CABARET is always a dark musical, showing human relationships being played out in an increasingly fraught manner as the spectre of Nazism begins to rear its ugly head in pre World War II Berlin - although it does, nonetheless, have its brighter moments.
With the lack of any real scenery, save for tables, chairs, a bed and the occasional railway carriage, BBLOC’s production, with its frequently subdued lighting and predominance of black cloths, seems even darker. However, the necessary element of impending doom that should build throughout the show seems only to be hinted at, and I never really felt the sense of horror that I should have done at what was about to happen to these characters.
That, in my opinion, is the main thing that is wrong with the production – but there is so much that is right: a superb orchestra, led by musical director Ian Peters, who must also take the credit for the company’s excellent singing, plus outstanding choreography and some great characterisations thanks to director/choreographer Martyn Knight. Costumes are pretty impressive too.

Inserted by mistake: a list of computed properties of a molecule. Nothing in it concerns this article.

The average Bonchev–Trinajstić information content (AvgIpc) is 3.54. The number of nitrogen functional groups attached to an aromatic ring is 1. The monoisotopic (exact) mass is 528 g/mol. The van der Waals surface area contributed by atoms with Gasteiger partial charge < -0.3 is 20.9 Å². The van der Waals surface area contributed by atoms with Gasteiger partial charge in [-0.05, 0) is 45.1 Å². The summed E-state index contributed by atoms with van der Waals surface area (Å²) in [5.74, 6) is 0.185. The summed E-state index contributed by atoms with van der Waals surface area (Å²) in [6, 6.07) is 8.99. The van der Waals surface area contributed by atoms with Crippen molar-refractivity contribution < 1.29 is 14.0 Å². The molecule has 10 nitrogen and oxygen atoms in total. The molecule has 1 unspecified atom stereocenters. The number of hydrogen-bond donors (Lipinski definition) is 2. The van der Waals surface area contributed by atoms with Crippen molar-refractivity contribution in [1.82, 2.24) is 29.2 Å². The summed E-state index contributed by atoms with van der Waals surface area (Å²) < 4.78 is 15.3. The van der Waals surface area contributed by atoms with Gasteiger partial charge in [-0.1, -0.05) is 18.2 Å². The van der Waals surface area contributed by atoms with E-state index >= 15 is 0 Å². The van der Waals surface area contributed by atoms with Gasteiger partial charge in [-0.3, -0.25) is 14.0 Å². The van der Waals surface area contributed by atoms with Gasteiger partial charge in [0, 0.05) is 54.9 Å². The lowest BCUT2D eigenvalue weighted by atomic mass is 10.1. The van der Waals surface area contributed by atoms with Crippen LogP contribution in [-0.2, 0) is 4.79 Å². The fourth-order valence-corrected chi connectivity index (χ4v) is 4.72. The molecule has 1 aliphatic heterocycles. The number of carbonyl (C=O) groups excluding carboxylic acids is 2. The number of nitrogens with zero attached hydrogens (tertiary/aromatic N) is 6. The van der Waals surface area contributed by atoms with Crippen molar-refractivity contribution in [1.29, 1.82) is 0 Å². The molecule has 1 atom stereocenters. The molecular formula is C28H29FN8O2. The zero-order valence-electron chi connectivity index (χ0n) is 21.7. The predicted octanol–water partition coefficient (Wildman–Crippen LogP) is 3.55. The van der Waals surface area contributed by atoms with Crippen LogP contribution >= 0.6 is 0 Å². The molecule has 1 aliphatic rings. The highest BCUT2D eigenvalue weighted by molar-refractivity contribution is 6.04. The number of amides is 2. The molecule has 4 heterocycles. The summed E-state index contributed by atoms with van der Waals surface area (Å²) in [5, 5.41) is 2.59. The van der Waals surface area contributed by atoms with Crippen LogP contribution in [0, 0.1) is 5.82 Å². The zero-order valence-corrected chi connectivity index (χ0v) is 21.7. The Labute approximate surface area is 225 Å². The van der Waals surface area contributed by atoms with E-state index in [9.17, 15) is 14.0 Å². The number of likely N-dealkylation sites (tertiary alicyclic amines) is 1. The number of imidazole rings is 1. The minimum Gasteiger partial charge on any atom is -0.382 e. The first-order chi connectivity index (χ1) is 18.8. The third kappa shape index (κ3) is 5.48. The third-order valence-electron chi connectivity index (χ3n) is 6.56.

BBLOC has some excellent talent within its ranks and there are cracking performances from the principals. Frank Ewins’ sleazy, clown-like Emcee has the unenviable task of beginning the show at the front of the auditorium with only a spotlight shining on him, but his ever-smiling, ever-so-slightly manic characterisation is perfect for the role, which suits his voice perfectly.
It would be hard too to imagine a better Sally Bowles than that played by Sally Wheeler, who manages to easily convey her character’s fear of commitment and head-in-the-sand approach. And I really liked Sam Street’s Cliff, although his movements seemed a little awkward and stiff at times.
David Bate (Herr Schultz) and Nikki Taylor (Fraulein Schneider) are absolutely delightful in their roles and there appears to be a genuine chemistry between them that makes their scenes together touchingly real.
There are good characterisations too from other principals, especially John Gerken (Ernst) and Svetlana Fry (Fraulein Kost), and excellent work from the chorus.